Try to have fun and realize it’s a job that can be lost, so be nice to everybody you come across, and show up to work on time. Treat it like a job: Stay late if you have to, hustle and don’t mess around. It's like working in any office or any professional environment in the world; just because we’re personalities on television I don’t think I’m any more important. I'm just as important as any crew member, any cast member, any behind-the-scenes person. You have to be professional, show up on time, know your stuff, be prepared and hustle.

Rachael Ray

I don't really know anything, and I think that's what makes our shows popular. It's a conversation and I like to learn. I think that the most-genuine television is about sharing, and I don't know if I'm any better at it 15, 20 years in than I was when I started. But I try and be curious and dedicated and authentic when I go to work.

Marcela Valladolid

Have the courage to be yourself. It took me a very long time to have a voice and admit out loud that I would not cook that, I would not say that, I would not wear that, I would not support that. Some people are born with it. It took me a long time to get here, a really long time, and the fact of the matter is, if you aren’t afraid to be yourself, you have no competition, because there’s no other you.

Sunny Anderson

Stop trying to figure out what you think Food Network wants and trying to be that. I think a lot of times finalists come in thinking: “The network needs a such and such. I’ll be the such and such!” Just do you. Just be yourself. At the end of the day, the network is going to figure out what they like about you. And then, also, don’t go out of your comfort zone. I know this is a competition, and your goal is to impress the judges, but you don’t have to impress them by trying something different and new when it’s your job on the line — and that’s what this is, a job application in a visual sense. So if you’re going to apply for a job, would you try something new? No, you just stick to what you know.

Tyler Florence

You have to love what you do. You really, really do. You can’t fake it. Even if you feel like … you’re intimidated by it, that’s going to show really quickly. Like, you have to stand up in front of the camera, look down at the mise en place on your station and have stories about everything just because you did it and you lived it and you were there, and to be able to cook gracefully and easily and look in front of the camera and … and gift a great, confident recipe. Because you know the audience, right, and that’s the most important thing — is to really have a great relationship with not the camera lens, but the people behind the camera lens, and it’s really one person at a time.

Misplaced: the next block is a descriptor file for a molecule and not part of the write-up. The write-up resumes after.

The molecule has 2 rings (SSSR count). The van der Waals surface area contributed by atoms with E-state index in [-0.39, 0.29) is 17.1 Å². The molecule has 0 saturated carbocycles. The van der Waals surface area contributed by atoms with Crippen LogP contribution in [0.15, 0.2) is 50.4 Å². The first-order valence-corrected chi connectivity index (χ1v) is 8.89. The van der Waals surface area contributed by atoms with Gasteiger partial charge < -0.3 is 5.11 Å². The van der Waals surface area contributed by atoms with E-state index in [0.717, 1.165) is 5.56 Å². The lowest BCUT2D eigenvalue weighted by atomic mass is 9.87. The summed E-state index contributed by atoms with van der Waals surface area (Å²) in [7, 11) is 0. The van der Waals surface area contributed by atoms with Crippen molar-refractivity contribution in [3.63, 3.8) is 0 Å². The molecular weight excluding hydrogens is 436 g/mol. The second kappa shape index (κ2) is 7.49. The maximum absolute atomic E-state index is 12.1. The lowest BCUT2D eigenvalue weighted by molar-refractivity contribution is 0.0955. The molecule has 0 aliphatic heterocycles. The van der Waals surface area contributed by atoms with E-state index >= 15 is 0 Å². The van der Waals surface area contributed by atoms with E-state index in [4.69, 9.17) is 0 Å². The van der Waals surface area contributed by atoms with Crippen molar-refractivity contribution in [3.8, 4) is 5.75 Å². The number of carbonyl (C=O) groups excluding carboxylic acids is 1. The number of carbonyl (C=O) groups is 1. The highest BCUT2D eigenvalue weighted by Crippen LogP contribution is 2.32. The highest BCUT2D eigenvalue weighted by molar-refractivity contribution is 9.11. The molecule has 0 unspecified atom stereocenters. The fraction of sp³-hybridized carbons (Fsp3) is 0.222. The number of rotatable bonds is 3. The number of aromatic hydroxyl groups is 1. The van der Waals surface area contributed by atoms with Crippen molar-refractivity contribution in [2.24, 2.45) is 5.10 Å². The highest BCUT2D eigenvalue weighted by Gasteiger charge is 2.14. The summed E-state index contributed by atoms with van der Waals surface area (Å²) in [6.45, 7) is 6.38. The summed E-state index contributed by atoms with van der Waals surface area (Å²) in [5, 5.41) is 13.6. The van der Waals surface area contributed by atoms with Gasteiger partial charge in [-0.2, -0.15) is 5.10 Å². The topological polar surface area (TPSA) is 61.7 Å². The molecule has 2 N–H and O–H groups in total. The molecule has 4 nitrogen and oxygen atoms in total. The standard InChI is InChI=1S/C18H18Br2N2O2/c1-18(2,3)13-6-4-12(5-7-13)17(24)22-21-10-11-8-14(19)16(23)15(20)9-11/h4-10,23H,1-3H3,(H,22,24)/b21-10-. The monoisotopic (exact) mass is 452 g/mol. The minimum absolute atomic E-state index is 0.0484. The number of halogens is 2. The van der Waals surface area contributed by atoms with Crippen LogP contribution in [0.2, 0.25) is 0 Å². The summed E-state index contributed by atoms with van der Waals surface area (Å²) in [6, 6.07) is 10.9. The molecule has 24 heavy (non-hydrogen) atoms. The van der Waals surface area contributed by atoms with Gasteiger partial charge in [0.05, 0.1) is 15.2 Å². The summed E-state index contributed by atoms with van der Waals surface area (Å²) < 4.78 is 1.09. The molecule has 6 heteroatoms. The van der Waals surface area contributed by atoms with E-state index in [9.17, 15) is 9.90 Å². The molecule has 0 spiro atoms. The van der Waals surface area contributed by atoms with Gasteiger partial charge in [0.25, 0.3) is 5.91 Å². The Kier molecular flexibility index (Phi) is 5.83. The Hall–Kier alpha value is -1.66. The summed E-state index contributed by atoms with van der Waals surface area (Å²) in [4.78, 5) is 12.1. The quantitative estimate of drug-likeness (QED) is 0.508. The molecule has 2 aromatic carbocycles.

Marc Murphy

My greatest lesson is I'm trying to raise my children to enjoy life and enjoy every day as the way I do. And I think my lesson would, to them at least, be don't do it unless you're having fun. And I have to tell you, we're always having a good time here — as a chef or as a television personality.

Katie Lee

I think the key to success is to realize that it is a collaboration and that everyone who works on a show like The Kitchen is important. It’s not just about us on television; it’s about our art department, our cameramen, our sound men, our producers. It’s a really talented group of men and women who work on this show, and it’s because of all of them that it’s a success. 

Scott Conant

If you’re not having fun with it, what’s the point? Honestly. You have to enjoy the process, you have to enjoy the team around you, you have to enjoy the people that you’re working with, enjoy the staff and the camera people, and all that kind of stuff. It’s fickle and it’s tough, and you never know if it’s going to happen again. So just be present.